A.G. Schneiderman, State Comptroller DiNapoli & DOI Commissioner Gill Hearn Announce Arrest Of Not-For-Profit Executive In Six-Year Theft Scheme
Investigation Exposes Charity Stealing More Than $350K In City, State And Federal Grant Funds
Schneiderman & Dinapoli: Our Investigation Will Crack Down On Charity Bosses Who Steal Funds Intended To Serve The Public
NEW YORK – Attorney General Eric T. Schneiderman, Comptroller Thomas DiNapoli and New York City Department of Investigation (NYC DOI) Commissioner Rose Gill Hearn today announced the arrest of a nonprofit executive accused of pocketing taxpayer dollars intended for public services and capital improvements in New York City. A multi-agency joint investigation, including NYC DOI and two federal agencies, exposed the theft of approximately $373,000 in public funds provided by New York State, the New York City Council, and federal earmark grants.
The defendant, Dorothy N. Ogundu, allegedly engaged in a scheme to defraud the City of New York, the State of New York and the United States using her not-for-profit corporation, Angeldocs, Inc. Angeldocs received a total of twelve government grants. The indictment alleges that Ogundu stole a portion of each of the twelve government grants by filing fraudulent requests for reimbursement and making false statements to the government agencies administering the grants. Ogundu used the money she stole from these government grants to pay the mortgage and utilities on a commercial property she owned, make improvements to that property to increase its value, purchase and ship vehicles to Nigeria, and make other purchases for her personal benefit and for the benefit of her for-profit business.
“Dorothy Ogundu pocketed hundreds of thousands of city, state and federal taxpayer dollars intended to help those who need it most with their health care costs,” said Attorney General Schneiderman. “City, state and federal funds intended to serve New Yorkers in need should not be used to line the pockets of people running charities. Working together with Comptroller DiNapoli, we will use every tool at our disposal to crack down on anyone abusing the public trust.”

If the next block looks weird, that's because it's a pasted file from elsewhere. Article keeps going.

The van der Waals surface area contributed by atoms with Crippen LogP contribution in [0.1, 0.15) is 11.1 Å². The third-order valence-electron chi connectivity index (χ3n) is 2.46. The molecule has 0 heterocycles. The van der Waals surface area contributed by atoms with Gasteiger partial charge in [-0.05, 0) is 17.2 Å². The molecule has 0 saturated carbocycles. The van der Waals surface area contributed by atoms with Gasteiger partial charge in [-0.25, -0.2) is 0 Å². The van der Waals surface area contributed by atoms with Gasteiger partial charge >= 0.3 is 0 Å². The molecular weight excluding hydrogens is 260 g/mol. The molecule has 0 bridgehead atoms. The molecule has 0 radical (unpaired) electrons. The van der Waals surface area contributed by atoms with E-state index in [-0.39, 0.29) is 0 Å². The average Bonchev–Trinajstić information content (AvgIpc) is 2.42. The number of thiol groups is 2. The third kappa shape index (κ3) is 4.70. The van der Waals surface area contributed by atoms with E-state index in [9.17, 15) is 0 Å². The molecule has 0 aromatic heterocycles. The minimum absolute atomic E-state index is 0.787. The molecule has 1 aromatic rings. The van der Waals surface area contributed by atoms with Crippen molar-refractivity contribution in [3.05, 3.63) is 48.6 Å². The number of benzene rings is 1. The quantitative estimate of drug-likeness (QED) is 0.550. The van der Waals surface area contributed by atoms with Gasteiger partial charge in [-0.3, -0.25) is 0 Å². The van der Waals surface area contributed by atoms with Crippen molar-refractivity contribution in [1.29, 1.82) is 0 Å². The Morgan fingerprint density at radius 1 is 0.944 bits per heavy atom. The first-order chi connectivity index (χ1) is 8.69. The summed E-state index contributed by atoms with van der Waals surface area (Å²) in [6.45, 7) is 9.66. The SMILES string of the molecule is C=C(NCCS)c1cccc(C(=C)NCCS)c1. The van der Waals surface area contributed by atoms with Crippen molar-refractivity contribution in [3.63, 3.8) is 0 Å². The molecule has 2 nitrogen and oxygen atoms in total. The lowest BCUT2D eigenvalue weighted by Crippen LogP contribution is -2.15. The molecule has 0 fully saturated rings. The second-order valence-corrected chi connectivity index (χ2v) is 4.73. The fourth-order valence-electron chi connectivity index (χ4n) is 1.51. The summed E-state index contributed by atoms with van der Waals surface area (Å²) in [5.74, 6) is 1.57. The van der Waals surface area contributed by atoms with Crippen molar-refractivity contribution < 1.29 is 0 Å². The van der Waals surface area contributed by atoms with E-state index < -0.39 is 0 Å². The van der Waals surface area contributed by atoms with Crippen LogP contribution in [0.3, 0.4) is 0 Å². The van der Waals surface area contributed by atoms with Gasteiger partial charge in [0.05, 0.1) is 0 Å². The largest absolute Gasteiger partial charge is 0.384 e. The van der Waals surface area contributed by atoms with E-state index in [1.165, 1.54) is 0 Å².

“This doctor deprived the needy of hundreds of thousands of dollars for personal gain. The fact that she allegedly scammed $373,000 from the state, city and federal governments shows the breadth of her fraud and greed,” Comptroller DiNapoli said. "Through our joint anti-corruption task force, we will continue to investigate and prosecute those who steal from the public. I thank Attorney General Schneiderman for his cooperative effort to fight corruption.”
NYC DOI Commissioner Rose Gill Hearn said, “This doctor prescribed a regimen of bogus claims and business records and hid behind the facade of a nonprofit to attract a stream of taxpayer dollars, according to the indictment. This investigation exposed the facts: She enriched herself rather than the community she purported to serve. DOI worked with its state and federal partners to trace the funds and put an end to the scam.”
Today’s indictment is rare in that the state Attorney General is bringing charges in connection with the theft of federal grant money. The United States Departments of Health and Human Services (HHS) and Housing and Urban Development (HUD) were integral to this part of the investigation.
"As HHS provides more grant funding than any other government agency, it has become increasingly apparent that the theft of federal grant funds is a serious problem that’s based on nothing more than greed,” said Thomas O’Donnell, Special Agent in Charge of the Office of the Inspector General, U.S. Department of Health and Human Services, New York Region. “HHS-OIG, along with its law enforcement partners, will continue to vigorously investigate these fraud schemes and make sure that the criminals that perpetrate them are brought to justice.”
“The charges disclosed today prove our continuing resolve to root out thievery in all forms, especially when the funds involved should have been used to help our neediest families,” said Christina Scaringi, Special Agent in Charge of the Northeast Region in the Office of the Inspector General, U.S. Department of Housing and Urban Development. “It is our continuing core mission to work jointly with our local, state and federal law enforcement partners to protect the integrity of our housing programs and to take strong action against those who seek to personally benefit from taxpayer-funded grants. We wish to thank the New York State Attorney General's Office, the New York City Department of Investigation, and the U.S. Department of Health and Human Services, Office of Inspector General, for their committed and steadfast efforts.”